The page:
In recent weeks there’s been many rumors, myths, and misinformation about the current coronavirus pandemic, COVID-19. One of the most curious is the recent resurrection of a posthumous prediction by psychic Sylvia Browne.
In her 2008 book End of Days, Browne predicted that “In around 2020 a severe pneumonia-like illness will spread throughout the globe, attacking the lungs and the bronchial tubes and resisting all known treatments. Almost more baffling than the illness itself will be the fact that it will suddenly vanish as quickly as it arrived, attack again ten years later, and then disappear completely.”
This led to many on social media assuming that Browne had accurately predicted the COVID-19 outbreak, and Kim Kardashian among others shared such posts, causing the book to become a best-seller once again.
There’s a lot packed into these two sentences, and I recently did a deep dive into it. First, we have an indefinite date range (“in around 2020”), which depends on how loosely you interpret the word “around,” but plausibly covers seven (or more) years. Browne predicted “A severe pneumonia-like illness,” but COVID-19 is not “a severe pneumonia-like illness” (though it can in some cases lead to pneumonia). Most of those infected (about 80 percent) have mild symptoms and recover just fine, and the disease has a mortality rate of between 2 percent and 4 percent. Browne claims it “will spread throughout the globe, attacking the lungs and the bronchial tubes,” and COVID-19 has indeed spread throughout the globe, but Browne also says the disease she’s describing “resists all known treatments.” This does not describe COVID-19; in fact, doctors know how to treat the disease—it’s essentially the same for influenza or other similar respiratory infections. This coronavirus is not “resisting” all (or any) known treatments.
She further describes the illness: “Almost more baffling than the illness itself will be the fact that it will suddenly vanish as quickly as it arrived, attack again ten years later, and then disappear completely.” This is false; COVID-19 has not “suddenly vanished as quickly as it arrived,” and even if it eventually does, its emergence pattern would have to be compared with other typical epidemiology data to know whether it’s “baffling.”
You can read my full piece at the link above, but basically we have a two-sentence prediction written in 2008 by a convicted felon with a long track record of failures. Half of the prediction has demonstrably not happened. The other half of the prophecy describes an infectious respiratory illness that does not resemble COVID-19 in its particulars that would supposedly happen within a few years of 2020. At best, maybe one-sixth of what she said is accurate, depending again on how much latitude you’re willing to give her in terms of dates and vague descriptions.
Browne’s 2004 Prediction
But there’s more to the story, because as it turns out Browne made at least one other similar prediction with some significant differences. I discovered this a few days ago. I have several books by Browne in my library (mostly bought at Goodwill and library sales), among them Browne’s 2004 book Prophecy: What the Future Holds for You (written with Lindsay Harrison, from Dutton Publishing).
On p. 214, I found an earlier, somewhat different version of this same prophecy. Details and exact words matter, so here’s her 2004 prediction verbatim: “By 2020 we’ll see more people than ever wearing surgical masks and rubber gloves in public, inspired by an outbreak of a severe pneumonia-like illness that attacks both the lungs and the bronchial tubes and is ruthlessly resistant to treatment. This illness will be particularly baffling in that, after causing a winter of absolute panic, it will seem to vanish completely until ten years later, making both its source and its cure that much more mysterious.”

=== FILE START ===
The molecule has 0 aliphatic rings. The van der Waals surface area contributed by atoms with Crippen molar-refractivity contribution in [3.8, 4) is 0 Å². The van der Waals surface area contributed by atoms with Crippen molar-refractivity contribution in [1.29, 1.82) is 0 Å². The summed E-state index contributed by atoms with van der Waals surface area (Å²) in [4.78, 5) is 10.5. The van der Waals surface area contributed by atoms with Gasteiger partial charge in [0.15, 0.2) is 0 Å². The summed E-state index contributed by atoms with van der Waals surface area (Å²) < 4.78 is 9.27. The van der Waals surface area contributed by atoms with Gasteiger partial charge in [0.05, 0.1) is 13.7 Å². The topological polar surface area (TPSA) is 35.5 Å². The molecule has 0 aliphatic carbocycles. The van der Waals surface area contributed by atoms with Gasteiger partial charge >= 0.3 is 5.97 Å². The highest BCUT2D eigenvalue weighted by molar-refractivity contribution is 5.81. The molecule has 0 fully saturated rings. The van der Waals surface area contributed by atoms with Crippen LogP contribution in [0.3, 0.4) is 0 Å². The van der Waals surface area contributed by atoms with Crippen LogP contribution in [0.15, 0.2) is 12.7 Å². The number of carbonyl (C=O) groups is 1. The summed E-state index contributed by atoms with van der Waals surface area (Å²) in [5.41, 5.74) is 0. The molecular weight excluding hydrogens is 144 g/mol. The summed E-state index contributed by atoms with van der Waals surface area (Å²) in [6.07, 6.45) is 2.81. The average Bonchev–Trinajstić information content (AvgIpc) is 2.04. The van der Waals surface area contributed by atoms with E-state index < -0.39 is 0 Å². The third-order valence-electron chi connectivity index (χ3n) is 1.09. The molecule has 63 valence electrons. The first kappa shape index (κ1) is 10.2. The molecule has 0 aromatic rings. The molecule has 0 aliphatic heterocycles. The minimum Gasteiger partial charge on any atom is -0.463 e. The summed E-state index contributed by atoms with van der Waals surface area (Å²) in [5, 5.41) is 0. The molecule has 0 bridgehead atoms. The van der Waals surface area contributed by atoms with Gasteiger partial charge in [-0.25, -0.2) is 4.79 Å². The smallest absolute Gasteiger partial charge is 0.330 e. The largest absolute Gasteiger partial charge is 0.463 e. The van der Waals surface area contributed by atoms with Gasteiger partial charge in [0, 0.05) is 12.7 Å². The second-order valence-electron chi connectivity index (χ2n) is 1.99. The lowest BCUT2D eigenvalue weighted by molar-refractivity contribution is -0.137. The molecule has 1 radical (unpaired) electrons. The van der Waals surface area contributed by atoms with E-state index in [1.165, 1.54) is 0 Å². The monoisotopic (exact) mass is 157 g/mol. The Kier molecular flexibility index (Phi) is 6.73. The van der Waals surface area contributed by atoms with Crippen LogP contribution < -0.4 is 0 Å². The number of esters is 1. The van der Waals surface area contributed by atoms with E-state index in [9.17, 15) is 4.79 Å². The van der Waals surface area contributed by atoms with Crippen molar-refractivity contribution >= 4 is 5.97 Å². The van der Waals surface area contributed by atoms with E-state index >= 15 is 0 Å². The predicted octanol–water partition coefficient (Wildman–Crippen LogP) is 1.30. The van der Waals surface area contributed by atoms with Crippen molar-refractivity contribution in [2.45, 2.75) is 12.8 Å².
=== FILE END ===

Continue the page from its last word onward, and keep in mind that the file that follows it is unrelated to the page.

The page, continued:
Comparing this to her later 2008 version (“In around 2020 a severe pneumonia-like illness will spread throughout the globe, attacking the lungs and the bronchial tubes and resisting all known treatments. Almost more baffling than the illness itself will be the fact that it will suddenly vanish as quickly as it arrived, attack again ten years later, and then disappear completely”) we can see a few differences.
It’s not uncommon for writers to revise and republish their work in different forms, sometimes changing or summarizing material for different formats and purposes. But in the case of predictions, it also serves an important, albeit unrecognized, purpose: It greatly increases the chances of a prediction—or, more accurately, some version of that prediction—being retroactively “right.” It’s one thing to make a single (seemingly specific) prediction about a future event; it’s another to make several different versions of that prediction so that your followers can pick and choose which details they think better fit the situation.
Note that the earlier prediction—which said “By 2020” (a limited, much more specific date than “In around 2020,” which as I noted spans several years)—focused on “more people than ever wearing surgical masks and rubber gloves in public,” which was “inspired by an outbreak of a severe pneumonia-like illness that attacks both the lungs and the bronchial tubes and is ruthlessly resistant to treatment.”
It’s certainly true that surgical masks (and, to a much lesser extent, gloves) are much more common today than, say, in 2019, but that’s an obvious and predictable reaction—as Browne herself admits—to the outbreak she mentions. Had Browne predicted any respiratory disease outbreak and specified that more people would not react by wearing masks and gloves, that would itself be an amazing (if nonsensical) prophecy. While we’re on the topic of self-evident revelations, note that Browne’s phrase “Both the lungs and the bronchial tubes” is redundant and nonsensical, providing only the illusion of specificity, since bronchial tubes are inside the lungs; saying “both … and” is meaningless, like saying “both the face and the nose will be affected,” or “both the West Coast and California will be affected.” Either Browne doesn’t know where bronchial tubes are, or she assumes her readers don’t.